A proof is essentially a JSON doc that contains some disclosed pieces of info, plus signatures that prove that the disclosed info was actually attested by the issuers of credentials. Sometimes the disclosed info comes directly from a proof (e.g., a birth date from a driver’s license); sometimes it is communicated as the mathematical demonstration of a predicate (the fact of being over 18 instead of the actual birthdate). Verification consists of checking the math used by the prover and of checking the signatures to see that they were created by the appropriate keys. An additional step of verification is answering the question, “Okay, so the issuer did in fact sign this information. Do I want to trust this particular issuer?” The way this question is answered is up to each verifier; it could be a trivial process of comparing the issuer’s DID to a list of DIDs that are considered trustworthy, or it could be something much more sophisticated.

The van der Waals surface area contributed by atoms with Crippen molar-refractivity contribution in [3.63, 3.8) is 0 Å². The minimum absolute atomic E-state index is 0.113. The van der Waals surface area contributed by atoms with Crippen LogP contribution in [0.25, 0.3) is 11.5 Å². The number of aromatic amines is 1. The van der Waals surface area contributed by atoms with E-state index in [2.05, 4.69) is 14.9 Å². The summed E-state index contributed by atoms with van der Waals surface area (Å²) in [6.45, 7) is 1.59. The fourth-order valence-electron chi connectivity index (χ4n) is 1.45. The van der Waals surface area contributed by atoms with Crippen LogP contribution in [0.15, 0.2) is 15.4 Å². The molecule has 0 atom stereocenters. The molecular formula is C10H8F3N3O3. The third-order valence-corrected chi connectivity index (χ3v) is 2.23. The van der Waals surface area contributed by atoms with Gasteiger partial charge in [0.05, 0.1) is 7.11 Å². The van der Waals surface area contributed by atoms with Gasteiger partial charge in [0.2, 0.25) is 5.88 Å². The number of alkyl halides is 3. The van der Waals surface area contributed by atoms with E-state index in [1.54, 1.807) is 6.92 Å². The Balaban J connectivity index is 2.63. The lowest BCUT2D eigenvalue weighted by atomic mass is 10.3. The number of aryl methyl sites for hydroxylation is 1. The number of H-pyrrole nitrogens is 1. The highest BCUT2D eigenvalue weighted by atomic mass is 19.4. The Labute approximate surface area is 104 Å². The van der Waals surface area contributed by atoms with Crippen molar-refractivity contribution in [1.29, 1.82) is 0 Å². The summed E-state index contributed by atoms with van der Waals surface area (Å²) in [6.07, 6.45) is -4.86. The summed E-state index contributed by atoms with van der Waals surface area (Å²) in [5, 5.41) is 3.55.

You can see sample proofs by capturing the proofs that are sent during libindy unit tests.